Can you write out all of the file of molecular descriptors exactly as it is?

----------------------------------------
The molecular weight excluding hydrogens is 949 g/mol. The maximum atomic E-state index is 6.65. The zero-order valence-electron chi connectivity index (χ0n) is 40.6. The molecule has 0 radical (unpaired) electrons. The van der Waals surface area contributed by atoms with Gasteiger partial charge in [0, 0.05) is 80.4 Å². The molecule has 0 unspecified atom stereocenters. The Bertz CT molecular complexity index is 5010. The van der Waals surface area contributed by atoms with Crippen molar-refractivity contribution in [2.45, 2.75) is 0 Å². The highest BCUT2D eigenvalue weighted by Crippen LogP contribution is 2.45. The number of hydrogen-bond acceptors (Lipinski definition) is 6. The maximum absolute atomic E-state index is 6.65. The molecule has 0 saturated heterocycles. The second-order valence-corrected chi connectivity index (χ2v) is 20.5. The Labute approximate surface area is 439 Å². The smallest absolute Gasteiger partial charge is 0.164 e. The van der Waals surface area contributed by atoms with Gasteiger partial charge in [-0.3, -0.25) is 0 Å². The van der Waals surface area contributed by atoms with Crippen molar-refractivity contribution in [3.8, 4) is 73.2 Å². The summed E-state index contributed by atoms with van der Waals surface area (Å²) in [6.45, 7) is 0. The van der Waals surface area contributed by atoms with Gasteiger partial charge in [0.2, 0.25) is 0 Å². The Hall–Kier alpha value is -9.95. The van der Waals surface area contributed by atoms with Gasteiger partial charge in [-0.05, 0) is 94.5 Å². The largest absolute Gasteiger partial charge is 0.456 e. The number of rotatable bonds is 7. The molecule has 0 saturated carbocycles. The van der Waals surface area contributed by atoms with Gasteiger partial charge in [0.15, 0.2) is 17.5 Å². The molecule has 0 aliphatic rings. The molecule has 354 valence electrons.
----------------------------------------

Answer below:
The molecular weight excluding hydrogens is 949 g/mol. The maximum atomic E-state index is 6.65. The zero-order valence-electron chi connectivity index (χ0n) is 40.6. The molecule has 0 radical (unpaired) electrons. The van der Waals surface area contributed by atoms with Gasteiger partial charge in [0, 0.05) is 80.4 Å². The molecule has 0 unspecified atom stereocenters. The Bertz CT molecular complexity index is 5010. The van der Waals surface area contributed by atoms with Crippen molar-refractivity contribution in [2.45, 2.75) is 0 Å². The highest BCUT2D eigenvalue weighted by Crippen LogP contribution is 2.45. The number of hydrogen-bond acceptors (Lipinski definition) is 6. The maximum absolute atomic E-state index is 6.65. The molecule has 0 saturated heterocycles. The second-order valence-corrected chi connectivity index (χ2v) is 20.5. The Labute approximate surface area is 439 Å². The smallest absolute Gasteiger partial charge is 0.164 e. The van der Waals surface area contributed by atoms with Gasteiger partial charge in [-0.3, -0.25) is 0 Å². The van der Waals surface area contributed by atoms with Crippen molar-refractivity contribution in [3.8, 4) is 73.2 Å². The summed E-state index contributed by atoms with van der Waals surface area (Å²) in [6.45, 7) is 0. The van der Waals surface area contributed by atoms with Gasteiger partial charge in [0.2, 0.25) is 0 Å². The Hall–Kier alpha value is -9.95. The van der Waals surface area contributed by atoms with Gasteiger partial charge in [-0.05, 0) is 94.5 Å². The largest absolute Gasteiger partial charge is 0.456 e. The number of rotatable bonds is 7. The molecule has 0 saturated carbocycles. The van der Waals surface area contributed by atoms with Gasteiger partial charge in [0.15, 0.2) is 17.5 Å². The molecule has 0 aliphatic rings. The molecule has 354 valence electrons.